Covert Communication in Laboratories, Classrooms, and the Truly Real World

@article{Rosenthal2003CovertCI,
  title={Covert Communication in Laboratories, Classrooms, and the Truly Real World},
  author={Robert W. Rosenthal},
  journal={Current Directions in Psychological Science},
  year={2003},
  volume={12},
  pages={151 - 154}
}
  • R. Rosenthal
  • Published 1 October 2003
  • Psychology
  • Current Directions in Psychological Science
Hundreds of research studies have demonstrated that one person's expectations for the behavior of another person can actually affect that other person's behavior. These studies implicate the operation of processes of covert communication, communication that is subtle, largely nonverbal, and ordinarily unintended. The earliest studies of these processes showed that through their expectations, laboratory researchers unwittingly affected the responses of their research participants. Later studies…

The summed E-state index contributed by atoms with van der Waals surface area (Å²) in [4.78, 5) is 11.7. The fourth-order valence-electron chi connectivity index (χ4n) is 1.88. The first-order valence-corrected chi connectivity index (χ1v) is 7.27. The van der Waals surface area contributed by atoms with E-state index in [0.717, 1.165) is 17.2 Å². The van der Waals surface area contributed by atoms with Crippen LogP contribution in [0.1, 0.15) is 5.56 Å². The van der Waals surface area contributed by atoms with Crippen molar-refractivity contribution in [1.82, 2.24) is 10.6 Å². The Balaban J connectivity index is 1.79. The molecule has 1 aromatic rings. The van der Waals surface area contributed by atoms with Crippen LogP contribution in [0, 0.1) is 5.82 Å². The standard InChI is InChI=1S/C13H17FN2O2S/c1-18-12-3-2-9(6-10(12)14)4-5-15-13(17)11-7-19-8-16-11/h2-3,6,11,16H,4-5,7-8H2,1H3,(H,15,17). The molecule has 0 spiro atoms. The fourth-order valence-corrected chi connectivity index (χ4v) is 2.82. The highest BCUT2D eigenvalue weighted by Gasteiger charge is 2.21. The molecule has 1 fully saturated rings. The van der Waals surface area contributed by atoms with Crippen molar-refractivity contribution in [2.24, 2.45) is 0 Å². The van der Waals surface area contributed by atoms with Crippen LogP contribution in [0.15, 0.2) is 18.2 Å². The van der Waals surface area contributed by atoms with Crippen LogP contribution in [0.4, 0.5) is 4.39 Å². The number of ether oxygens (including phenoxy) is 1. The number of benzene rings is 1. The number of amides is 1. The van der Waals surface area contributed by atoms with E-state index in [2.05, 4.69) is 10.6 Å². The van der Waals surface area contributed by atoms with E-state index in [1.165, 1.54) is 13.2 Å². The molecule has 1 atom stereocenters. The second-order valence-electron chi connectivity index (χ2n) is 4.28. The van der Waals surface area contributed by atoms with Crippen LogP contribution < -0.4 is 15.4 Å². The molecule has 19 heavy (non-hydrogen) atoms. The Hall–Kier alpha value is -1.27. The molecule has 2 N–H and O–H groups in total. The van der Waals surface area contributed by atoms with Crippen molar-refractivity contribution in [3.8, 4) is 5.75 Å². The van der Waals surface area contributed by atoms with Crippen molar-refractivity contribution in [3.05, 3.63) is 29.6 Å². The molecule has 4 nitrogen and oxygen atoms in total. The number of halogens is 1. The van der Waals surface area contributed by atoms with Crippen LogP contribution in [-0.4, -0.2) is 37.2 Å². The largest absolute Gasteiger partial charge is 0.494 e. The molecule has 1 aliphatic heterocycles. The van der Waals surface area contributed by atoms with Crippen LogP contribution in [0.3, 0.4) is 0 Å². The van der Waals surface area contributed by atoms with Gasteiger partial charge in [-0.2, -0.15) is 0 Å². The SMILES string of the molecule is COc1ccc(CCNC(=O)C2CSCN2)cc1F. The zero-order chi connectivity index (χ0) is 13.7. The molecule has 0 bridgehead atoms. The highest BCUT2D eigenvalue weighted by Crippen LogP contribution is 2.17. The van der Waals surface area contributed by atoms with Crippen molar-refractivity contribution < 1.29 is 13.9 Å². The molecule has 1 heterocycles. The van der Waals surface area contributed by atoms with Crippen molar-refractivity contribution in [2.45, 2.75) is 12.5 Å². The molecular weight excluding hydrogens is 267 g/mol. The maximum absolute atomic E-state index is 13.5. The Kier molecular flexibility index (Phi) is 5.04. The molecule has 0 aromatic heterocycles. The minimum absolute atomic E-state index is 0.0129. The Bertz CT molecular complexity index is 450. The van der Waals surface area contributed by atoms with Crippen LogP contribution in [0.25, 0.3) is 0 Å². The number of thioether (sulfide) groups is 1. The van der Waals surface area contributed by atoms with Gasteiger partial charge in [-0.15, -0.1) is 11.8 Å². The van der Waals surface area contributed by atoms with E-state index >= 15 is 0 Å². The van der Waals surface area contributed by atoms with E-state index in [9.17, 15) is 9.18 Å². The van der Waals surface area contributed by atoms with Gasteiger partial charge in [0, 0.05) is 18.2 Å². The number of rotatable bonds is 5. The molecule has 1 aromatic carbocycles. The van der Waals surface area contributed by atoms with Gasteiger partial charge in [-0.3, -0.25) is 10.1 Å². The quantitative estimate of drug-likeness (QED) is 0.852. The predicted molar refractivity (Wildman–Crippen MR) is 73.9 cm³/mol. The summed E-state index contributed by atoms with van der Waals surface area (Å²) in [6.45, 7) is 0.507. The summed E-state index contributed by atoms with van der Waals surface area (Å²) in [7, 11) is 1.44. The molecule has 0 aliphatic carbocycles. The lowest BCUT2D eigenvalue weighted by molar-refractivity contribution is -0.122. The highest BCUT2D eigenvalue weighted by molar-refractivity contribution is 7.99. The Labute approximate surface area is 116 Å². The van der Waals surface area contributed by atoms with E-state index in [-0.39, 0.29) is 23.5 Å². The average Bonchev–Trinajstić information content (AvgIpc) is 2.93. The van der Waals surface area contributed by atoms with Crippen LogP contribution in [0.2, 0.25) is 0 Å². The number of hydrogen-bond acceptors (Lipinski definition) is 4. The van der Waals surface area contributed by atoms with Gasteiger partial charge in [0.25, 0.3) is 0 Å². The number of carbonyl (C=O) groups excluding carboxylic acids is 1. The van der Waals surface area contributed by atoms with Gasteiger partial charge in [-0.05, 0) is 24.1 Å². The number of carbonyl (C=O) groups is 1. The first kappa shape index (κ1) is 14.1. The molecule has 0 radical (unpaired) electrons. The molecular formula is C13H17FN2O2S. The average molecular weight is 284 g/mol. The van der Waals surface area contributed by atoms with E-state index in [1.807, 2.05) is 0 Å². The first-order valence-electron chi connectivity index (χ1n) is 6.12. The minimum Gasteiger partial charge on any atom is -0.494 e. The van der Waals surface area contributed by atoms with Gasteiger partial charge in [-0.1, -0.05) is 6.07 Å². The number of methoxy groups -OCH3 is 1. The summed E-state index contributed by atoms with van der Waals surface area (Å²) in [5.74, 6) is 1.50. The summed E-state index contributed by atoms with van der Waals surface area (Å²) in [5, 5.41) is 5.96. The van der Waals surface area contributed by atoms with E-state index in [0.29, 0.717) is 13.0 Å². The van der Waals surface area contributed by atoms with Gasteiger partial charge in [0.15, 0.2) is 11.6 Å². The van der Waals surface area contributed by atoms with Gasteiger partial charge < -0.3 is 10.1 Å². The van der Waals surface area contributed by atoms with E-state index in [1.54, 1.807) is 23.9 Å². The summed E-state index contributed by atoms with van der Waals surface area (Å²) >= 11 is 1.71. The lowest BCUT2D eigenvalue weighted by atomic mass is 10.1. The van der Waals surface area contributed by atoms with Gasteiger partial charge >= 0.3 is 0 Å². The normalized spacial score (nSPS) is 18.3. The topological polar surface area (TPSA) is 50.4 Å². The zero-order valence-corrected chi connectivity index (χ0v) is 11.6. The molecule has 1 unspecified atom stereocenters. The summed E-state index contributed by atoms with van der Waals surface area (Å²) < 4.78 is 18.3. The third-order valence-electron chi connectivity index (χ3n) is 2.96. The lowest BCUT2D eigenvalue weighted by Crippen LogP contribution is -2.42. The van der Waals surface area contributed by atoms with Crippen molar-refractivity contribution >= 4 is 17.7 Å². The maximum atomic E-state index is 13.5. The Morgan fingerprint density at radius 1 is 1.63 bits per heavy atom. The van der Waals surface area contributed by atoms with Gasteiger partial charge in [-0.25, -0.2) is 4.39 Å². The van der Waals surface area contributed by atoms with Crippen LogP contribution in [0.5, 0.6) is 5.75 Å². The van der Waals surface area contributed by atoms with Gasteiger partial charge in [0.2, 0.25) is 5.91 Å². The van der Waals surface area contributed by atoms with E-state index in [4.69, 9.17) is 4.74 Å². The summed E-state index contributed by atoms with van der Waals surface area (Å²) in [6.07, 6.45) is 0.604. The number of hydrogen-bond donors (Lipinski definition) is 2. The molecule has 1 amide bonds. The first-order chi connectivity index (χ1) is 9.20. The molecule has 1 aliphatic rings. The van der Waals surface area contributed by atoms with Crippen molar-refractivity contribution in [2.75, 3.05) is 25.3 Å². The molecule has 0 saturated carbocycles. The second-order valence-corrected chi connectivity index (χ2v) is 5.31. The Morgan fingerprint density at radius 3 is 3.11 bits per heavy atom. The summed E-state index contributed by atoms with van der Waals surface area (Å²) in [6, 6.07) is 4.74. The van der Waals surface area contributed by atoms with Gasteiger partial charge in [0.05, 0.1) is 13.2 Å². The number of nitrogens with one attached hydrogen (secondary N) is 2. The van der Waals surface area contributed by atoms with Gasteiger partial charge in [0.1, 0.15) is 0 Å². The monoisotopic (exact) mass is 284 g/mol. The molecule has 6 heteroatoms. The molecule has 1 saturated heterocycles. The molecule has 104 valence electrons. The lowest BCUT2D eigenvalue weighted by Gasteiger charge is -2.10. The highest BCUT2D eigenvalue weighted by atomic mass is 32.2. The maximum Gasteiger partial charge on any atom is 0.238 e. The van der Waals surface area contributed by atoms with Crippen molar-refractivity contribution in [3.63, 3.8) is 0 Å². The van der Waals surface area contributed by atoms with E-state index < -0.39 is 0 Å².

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Can Lineup Administrators Blind to the Suspect's Identity Influence Witnesses’ Decisions?
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    Psychiatry, psychology, and law : an interdisciplinary journal of the Australian and New Zealand Association of Psychiatry, Psychology and Law
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It is argued that different blind lineup administrators should be used for each witness to a crime, because a lineup administrator who is blind to the suspect's identity may bias a witness's decision if he or she has previously administered the lineup to another witness to the same crime.
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